Read it at night, as late as you possibly can.
Profile Image for Trevor Litwin.
31 reviews18 followers
May 6, 2022
Fun collection of stories for those connected to the desert. Mixes the occult, nature, and pop culture together for an interesting read
Profile Image for Pamela.
893 reviews19 followers
November 22, 2020
The book starts out very wisely in letting you know how to survive the desert – bring lots of water, more than you think you need. If you get lost, or your car breaks down, stay by your car! There are brief mentions of those who didn’t make it out…

The next section is about the Yucca Man, and other very short tales of a creature seen in the desert called by many names, such as Bigfoot.

A little boy is lost. A scout leader failed in his job.

It goes from there….

These are little vignettes…tales of quirky people and tales of mysterious things that may be true, or not (ghost bighorn sheep).

Most of the entries read like snippets, not complete stories, and the writing tends to jump from one thought to another, then end abruptly. But don’t let that dissuade you from reading this. It adds to the sense, a layer to the oddness that are desert dwellers.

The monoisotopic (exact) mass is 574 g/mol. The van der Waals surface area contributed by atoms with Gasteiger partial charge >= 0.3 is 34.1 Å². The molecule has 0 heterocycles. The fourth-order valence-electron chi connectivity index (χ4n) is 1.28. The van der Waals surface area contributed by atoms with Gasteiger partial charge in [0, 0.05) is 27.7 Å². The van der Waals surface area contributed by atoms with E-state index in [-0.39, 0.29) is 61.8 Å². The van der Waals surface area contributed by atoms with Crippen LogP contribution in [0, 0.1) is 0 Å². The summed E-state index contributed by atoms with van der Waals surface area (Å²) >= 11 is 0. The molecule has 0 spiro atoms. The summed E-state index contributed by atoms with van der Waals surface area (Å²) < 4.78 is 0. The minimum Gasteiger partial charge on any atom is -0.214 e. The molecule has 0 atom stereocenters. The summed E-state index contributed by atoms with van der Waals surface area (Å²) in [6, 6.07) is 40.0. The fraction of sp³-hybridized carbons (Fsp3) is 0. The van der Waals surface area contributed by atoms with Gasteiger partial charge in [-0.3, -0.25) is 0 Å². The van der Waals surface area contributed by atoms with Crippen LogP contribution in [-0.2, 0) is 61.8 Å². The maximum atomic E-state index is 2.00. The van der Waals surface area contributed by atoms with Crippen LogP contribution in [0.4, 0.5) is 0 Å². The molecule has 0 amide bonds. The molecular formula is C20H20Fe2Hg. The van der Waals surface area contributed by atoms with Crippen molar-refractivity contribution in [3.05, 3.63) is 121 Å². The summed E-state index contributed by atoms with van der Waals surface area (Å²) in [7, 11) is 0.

As a compilation, there tends to be a few places where something is repeated. For myself, too much on UFO’s and aliens when considering the whole work, would have liked more on history of place, or characters, those were the better entries. The snippets are of varying length with one section about cowboy music being very long. The writing isn’t polished either, you take what you can get when you’re out on the desert.